So, from time to time the media finds that our work as scientists is worth highlighting. Today, a short article came out in Hakai Magazine highlighting our work on solitary foragers in Southeast Alaska. For a brief recap of what we found, and the short story behind how we found it read below:
When I was 21 years old and backpacking through Central America I met a man named Paul North at a dive shop. For a few precious weeks we shared an underwater community, diving among friends on the coral reefs of Utila, Honduras. We became friends, we talked theatre and fish (we were both studying playwriting at the time), swam in the wine dark sea and parted ways.
Ten years later I receive an email from Mr. North. His path and mine had converged again, this time over a shared love for science, communication, and most importantly the ocean.
Paul is now the director of a non-profit organization called Meet the Ocean ,dedicated to educating the public on the importance of the saltwaters of our planet. At the heart of the organization is a combination of storytelling and science used to combat environmental apathy. He invited me to join the team as their resident acoustic ecologist. He remembered the version of me from my early 20’s that was dedicated to telling stories, and honored the me now who has committed my life to acoustic ecology. I accepted his invitation, honoring also this new version of him.
Well, Paul and the Meet the Ocean team have just released their 8th podcast, this time focused on the Alaska Whale Foundation, where I am a Research Associate. I listened to the podcast today, and immediately wanted to share it. Not only because I’m featured (listen for a tutorial on acoustic ecology), but because it’s really nicely done. I encourage you to listen and share the podcast as well. It paints a picture (using sound) of what our organization is like, how we got here, and why what we do is so important.
If you like what you hear, please don’t hesitate to donate. Meet the Ocean is just getting off the ground, and it means a lot to us.
The 2016 Alaskan field season is officially over. I can drag my feet and hang my head all I want, but the acoustic and behavioral data collection for 2016 is done and the process of studying for my comprehensive exams is in full swing (I’m taking a short break from outlining the management procedures of the IWC to write this blog). Admitting that I will not wake to the sound of humpback whales breathing outside my tent is a tough reality. Going a day without seeing a seal or an otter has been harder than I expected, but I realize it is time to say goodbye.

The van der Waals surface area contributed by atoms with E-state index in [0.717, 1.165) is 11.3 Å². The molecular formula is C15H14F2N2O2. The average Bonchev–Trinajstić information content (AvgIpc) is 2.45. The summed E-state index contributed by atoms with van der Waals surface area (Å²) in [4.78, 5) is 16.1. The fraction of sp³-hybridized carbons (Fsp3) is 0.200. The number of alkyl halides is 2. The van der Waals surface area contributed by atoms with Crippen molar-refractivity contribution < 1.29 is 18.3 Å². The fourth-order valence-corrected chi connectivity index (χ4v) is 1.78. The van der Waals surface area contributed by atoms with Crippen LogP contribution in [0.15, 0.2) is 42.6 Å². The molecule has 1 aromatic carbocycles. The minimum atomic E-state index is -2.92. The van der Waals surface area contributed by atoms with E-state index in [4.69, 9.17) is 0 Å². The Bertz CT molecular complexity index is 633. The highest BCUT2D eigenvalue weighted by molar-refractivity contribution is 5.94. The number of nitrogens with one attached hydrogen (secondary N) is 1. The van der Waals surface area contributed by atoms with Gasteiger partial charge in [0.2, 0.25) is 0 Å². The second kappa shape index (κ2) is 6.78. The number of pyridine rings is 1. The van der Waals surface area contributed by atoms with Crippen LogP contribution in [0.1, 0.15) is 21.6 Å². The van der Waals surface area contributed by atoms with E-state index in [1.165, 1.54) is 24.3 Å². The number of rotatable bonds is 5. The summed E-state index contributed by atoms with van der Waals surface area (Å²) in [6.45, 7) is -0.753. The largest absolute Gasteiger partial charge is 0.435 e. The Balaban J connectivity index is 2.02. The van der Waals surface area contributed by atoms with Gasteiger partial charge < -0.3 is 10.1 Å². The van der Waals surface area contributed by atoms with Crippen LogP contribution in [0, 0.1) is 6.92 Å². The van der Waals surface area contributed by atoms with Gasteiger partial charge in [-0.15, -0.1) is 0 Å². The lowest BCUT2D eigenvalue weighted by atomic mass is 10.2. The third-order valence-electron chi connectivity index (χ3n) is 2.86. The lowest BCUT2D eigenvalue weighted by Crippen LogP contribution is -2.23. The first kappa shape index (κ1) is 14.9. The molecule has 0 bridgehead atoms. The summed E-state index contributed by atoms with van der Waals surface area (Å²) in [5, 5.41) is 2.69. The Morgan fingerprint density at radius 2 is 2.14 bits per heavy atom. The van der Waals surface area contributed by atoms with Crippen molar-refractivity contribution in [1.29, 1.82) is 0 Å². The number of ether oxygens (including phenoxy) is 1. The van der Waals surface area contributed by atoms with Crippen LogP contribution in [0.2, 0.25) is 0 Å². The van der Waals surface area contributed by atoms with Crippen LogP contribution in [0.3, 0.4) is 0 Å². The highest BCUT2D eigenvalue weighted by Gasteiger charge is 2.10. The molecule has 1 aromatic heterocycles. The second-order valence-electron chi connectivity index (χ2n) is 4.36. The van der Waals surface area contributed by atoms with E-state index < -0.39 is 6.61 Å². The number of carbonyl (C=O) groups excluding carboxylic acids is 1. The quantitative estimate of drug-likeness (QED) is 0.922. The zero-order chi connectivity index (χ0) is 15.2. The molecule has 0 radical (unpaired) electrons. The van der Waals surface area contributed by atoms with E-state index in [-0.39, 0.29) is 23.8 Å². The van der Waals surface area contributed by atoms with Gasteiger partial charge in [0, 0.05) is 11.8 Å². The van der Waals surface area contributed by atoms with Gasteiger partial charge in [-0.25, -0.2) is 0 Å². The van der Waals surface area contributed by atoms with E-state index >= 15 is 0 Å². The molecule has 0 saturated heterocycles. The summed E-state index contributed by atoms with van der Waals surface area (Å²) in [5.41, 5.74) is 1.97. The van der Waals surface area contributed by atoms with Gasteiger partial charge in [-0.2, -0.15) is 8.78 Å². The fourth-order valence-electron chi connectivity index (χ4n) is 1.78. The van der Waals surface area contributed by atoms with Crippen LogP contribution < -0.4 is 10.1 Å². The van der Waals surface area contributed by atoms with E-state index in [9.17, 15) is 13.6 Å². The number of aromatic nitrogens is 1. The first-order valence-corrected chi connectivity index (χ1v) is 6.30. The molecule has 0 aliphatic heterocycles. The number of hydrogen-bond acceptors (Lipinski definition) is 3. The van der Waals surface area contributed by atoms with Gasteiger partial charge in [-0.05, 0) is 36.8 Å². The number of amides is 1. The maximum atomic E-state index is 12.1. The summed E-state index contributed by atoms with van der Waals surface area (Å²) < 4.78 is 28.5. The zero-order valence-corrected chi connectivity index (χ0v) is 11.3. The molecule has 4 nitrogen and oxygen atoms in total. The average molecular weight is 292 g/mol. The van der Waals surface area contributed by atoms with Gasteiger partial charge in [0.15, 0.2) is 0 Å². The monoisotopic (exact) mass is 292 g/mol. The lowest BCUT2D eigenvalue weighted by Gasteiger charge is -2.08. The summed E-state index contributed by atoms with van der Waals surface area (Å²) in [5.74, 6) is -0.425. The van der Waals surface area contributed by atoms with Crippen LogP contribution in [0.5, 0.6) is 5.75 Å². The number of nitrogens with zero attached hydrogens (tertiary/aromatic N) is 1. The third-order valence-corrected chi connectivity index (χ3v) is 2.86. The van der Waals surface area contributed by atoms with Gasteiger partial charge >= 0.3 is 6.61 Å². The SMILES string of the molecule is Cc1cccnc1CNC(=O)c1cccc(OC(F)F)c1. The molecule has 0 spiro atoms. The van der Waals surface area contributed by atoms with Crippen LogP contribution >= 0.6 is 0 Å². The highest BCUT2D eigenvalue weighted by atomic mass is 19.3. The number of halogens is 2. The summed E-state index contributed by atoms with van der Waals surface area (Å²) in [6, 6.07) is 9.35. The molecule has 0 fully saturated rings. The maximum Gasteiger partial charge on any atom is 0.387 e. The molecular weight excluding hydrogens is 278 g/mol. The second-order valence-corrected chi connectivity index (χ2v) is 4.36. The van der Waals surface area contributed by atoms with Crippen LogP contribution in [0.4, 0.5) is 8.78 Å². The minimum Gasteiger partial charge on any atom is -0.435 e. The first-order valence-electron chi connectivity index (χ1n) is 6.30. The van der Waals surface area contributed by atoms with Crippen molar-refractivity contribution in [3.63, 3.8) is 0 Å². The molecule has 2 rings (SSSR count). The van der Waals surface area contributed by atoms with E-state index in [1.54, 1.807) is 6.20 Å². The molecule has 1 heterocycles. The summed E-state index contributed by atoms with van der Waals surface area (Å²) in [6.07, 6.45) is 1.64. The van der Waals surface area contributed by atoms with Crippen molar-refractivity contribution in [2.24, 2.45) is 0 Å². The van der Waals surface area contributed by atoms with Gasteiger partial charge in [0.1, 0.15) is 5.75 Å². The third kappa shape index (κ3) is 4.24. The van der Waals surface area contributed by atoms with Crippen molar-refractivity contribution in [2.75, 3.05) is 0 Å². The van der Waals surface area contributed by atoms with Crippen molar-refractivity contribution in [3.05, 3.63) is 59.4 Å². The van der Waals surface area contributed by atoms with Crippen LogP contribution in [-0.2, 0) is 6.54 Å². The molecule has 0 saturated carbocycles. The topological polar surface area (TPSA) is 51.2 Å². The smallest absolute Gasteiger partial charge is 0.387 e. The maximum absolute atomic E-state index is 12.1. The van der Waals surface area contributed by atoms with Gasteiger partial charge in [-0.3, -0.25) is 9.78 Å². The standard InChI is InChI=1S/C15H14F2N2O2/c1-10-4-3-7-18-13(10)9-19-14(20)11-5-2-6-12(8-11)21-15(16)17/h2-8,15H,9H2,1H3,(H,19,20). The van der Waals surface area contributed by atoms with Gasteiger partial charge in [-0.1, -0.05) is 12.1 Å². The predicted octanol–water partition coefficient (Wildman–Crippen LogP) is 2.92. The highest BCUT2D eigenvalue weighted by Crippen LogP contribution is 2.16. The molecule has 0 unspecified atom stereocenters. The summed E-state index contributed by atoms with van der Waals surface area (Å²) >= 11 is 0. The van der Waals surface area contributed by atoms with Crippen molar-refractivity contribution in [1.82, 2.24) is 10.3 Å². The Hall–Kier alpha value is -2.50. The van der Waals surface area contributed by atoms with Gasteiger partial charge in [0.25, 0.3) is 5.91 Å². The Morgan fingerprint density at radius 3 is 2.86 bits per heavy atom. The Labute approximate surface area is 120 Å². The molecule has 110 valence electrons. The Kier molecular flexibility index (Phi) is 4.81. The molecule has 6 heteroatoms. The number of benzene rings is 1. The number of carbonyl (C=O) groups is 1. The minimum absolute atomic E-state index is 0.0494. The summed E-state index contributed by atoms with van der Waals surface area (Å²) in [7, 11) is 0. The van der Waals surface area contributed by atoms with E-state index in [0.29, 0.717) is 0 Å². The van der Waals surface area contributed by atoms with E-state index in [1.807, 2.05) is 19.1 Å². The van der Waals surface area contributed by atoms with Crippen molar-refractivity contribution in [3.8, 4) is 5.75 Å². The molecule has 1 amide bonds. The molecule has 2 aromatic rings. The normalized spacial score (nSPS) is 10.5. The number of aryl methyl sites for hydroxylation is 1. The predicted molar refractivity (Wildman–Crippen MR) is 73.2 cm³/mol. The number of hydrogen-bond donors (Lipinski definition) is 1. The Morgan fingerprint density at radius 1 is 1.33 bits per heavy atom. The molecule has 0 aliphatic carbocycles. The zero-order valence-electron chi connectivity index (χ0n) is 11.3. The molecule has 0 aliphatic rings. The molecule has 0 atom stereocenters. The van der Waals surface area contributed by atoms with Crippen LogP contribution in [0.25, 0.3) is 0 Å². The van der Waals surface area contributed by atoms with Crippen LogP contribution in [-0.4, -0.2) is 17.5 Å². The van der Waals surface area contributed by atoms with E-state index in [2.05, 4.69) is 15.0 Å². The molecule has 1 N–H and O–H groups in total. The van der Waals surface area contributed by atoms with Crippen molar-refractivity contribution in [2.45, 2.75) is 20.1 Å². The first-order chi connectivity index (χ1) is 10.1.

This summer was challenging, for various reasons. Year two, I think, always is. Expectations are variable, hopes run high, and the delicious satisfaction that comes with problem solving doesn’t always happen. The problems are already solved.
Despite this, the 2016 field season remains the most lucrative of my career , with hundreds of hours of data collection and a total of nearly a thousand surveys to compliment the anticipated 3,000 hours of recordings. I learned a great deal about nature, humanity, and myself, and I have high hopes that our scientific efforts will be fruitful! Further, I deepened some of my most valuable relationships (scientifically and personally) which colleagues that intend to keep for a lifetime.
But my writing this blog post doesn’t adequately paint the picture of what life felt like on the island, or why we study what we study. PBS, however, has done a pretty nice job of doing that for us. So I encourage you to watch the five-minute film below. It was produced by PBS and Alaska public media, but really it’s the brainchild of Hanna Gomes. She did a really nice job capturing our world of Strawberry Island. I can’t think of a better way to say goodbye.
My broken heart limped off of Strawberry Island a few weeks ago on a day when the fog was too thick to permit my sentimental heart watch the island fade into the distance. But while our field season on the island had come to an end, my field work for the summer was not quite complete.
My work in Glacier Bay studying humpback whale acoustics is partially based on my previous work conducted from the Five Finger Lighthouse. I’m interested in comparing the two regions (both the soundscapes and the behaviors of the whales themselves), as we have historic population and acoustics information from both regions dating back to the late 1980’s (Thank you Malme and Miles! Thank you Scott Baker!). To get the ball rolling on this comparison I made my way to the Five Finger Lighthouse for a short 10 day foray into “late season acoustic behavior”.